5. I am satisfied that the Master's decision relating to categories specified at page 14 of his decision properly articulates categories of information which the defendants should be entitled to explore in their quest for information about what Monsanto knew or expected about damage causing chemicals or contaminants. I am further satisfied that the specified information satisfies the relevancy standard which I have articulated in National Union Fire Insurance Company of Pittsburgh v. Stauffer Chemical Company, Del. Super., No. 87C-SE-11, slip op. Poppiti, J. (November 9, 1990). In this regard, I am satisfied that the ruling is not contrary to law.
At the same time, I am mindful that the Master did not decide Monsanto's assertion of burden, but rather encouraged the parties to meet and confer in order to tailor their discovery needs. While I have been advised that the parties have made substantial progress in this regard, it appears that the parties have not reached full agreement. Unfortunately, the issue of burden which was not decided in the first instance must be and is therefore HEREBY REFERRED back to the Master for final decision.
6. I am satisfied that the Master's discretionary decision limiting discovery of the identities of former employees to supervisory and managerial personnel with knowledge is neither clearly erroneous nor contrary to law. The Master has the authority to exercise discretion in these matters. See supra paragraph 4. In this regard I conclude that a supervisor is one who "oversees with power of discretion." Egner v. States Realty Co., Minn. Supr., 26 N.W.2d 464, 472 (1947); Bacigalupo v. Fleming, Va. Supr., 102 S.E.2d 321, 325 (1958). Supervision does not necessarily exclude all manual work. Peterson v. Time Indemnity Co., Wis. Supr., 140 N.W. 286, 282 (1913). For purposes of this Order, therefore, I view the term supervisory personnel broadly to include all employees at any level with power of direction over one or more employees.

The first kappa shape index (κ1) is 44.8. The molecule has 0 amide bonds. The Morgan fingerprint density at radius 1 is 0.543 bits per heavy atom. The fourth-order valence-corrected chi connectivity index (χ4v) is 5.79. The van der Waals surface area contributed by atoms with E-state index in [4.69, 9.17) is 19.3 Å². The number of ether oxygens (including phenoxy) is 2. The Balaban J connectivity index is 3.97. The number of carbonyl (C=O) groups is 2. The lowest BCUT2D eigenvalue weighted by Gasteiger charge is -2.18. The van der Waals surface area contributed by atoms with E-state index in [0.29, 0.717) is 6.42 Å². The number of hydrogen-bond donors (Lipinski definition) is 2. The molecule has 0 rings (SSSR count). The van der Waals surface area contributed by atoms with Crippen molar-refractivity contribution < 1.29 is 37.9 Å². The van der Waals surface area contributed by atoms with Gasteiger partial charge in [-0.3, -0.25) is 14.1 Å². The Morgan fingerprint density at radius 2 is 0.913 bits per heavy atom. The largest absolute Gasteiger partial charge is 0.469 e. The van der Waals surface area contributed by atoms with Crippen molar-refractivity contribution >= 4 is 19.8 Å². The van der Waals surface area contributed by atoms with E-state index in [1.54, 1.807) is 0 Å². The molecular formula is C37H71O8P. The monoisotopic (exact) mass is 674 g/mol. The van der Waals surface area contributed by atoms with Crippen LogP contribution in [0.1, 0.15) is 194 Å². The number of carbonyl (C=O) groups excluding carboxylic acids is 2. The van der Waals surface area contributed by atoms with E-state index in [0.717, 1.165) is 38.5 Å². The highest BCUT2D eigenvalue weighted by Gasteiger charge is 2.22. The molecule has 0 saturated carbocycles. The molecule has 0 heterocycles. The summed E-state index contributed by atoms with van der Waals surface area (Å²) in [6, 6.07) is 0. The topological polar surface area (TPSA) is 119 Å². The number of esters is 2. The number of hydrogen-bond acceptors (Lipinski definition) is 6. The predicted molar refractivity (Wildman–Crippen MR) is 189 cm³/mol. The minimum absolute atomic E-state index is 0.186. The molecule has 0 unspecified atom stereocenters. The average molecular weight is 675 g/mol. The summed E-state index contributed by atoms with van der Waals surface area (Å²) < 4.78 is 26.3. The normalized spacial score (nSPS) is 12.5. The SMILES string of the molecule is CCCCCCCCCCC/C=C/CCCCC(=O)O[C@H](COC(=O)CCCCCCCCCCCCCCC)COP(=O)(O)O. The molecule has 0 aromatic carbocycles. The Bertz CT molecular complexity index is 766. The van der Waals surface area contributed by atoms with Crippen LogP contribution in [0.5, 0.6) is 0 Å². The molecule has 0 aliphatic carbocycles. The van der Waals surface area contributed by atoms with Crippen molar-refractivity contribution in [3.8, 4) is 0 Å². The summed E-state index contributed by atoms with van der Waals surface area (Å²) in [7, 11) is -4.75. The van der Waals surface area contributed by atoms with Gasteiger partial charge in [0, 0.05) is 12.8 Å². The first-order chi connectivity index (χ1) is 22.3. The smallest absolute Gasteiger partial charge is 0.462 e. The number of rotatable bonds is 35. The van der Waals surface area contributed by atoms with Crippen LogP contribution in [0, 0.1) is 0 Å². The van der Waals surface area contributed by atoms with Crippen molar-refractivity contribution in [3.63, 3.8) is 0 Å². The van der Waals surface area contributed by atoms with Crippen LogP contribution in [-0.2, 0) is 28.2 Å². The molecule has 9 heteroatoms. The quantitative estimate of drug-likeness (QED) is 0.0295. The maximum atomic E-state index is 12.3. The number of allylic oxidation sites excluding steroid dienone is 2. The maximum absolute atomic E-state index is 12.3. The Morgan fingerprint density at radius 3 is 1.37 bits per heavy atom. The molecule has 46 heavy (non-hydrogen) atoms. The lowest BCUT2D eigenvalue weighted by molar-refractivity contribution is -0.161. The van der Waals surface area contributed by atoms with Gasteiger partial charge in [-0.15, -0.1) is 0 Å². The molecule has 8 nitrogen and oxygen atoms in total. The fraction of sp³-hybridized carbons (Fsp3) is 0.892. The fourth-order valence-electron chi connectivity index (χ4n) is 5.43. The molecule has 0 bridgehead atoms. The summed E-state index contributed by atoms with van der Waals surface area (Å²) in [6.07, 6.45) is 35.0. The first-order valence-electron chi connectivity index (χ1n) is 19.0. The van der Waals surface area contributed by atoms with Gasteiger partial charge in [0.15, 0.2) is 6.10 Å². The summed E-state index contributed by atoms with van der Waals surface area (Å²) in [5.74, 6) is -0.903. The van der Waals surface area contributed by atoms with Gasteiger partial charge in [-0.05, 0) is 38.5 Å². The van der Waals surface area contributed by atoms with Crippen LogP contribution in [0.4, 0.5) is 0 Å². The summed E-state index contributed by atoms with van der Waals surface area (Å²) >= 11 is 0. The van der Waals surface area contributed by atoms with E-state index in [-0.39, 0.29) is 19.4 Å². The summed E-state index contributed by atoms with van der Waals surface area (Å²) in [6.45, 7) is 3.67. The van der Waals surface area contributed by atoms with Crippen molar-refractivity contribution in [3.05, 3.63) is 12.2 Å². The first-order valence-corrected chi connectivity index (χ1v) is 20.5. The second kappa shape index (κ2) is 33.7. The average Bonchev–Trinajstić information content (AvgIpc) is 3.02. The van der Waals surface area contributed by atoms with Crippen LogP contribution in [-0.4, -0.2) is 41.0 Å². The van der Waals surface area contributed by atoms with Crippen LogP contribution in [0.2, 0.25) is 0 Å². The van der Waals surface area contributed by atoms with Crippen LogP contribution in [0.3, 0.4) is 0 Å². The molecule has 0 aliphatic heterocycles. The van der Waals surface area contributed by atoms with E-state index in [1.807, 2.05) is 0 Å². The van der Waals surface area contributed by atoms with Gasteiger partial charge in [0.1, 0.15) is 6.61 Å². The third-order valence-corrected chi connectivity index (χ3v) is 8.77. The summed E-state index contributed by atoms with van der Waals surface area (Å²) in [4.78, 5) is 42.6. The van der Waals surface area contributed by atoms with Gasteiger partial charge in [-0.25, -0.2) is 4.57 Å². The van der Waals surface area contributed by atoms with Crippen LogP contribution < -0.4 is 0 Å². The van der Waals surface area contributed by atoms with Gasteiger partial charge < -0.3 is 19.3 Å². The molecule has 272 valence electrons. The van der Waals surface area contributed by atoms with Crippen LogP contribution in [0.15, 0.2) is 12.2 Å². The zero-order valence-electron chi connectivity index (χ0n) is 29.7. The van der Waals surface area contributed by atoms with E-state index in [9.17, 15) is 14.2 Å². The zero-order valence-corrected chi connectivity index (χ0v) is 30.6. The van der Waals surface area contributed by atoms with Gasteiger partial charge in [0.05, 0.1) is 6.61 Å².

I am confident that the Master's decision, construed in accordance with this order, will allow defendants to discover the identities of those Monsanto employees with first-hand knowledge relevant to this suit. If the information obtained from supervisory personnel necessitates discovery of non-supervisory level employees, additional discovery of those individuals may be taken with leave of the Master.
7. Having reviewed the entire record before the Master, including all submittals by the parties, I am satisfied that the remainder of the Master's decision is neither based on clearly erroneous findings of fact, nor is it contrary to law. I therefore decline to reconsider or modify the remaining portions of the Master's decision of May 30, 1990. Those exceptions to the Master's ruling which have not been otherwise addressed in this order are hereby dismissed, and the Master's decision is affirmed.
8. Finally, I want to re-emphasize a comment I made in a letter order in Monsanto v. Aetna, C.A. No. 88C-JA-118, Poppiti, J. (February 21, 1991) namely "requests for clarification which are not directed towards the substance of a decision may be taken to the SDM in the first instance." I want the benefit of Master Rubenstein's final decision in any matter brought to his attention before I am asked to review it.
IT IS SO ORDERED.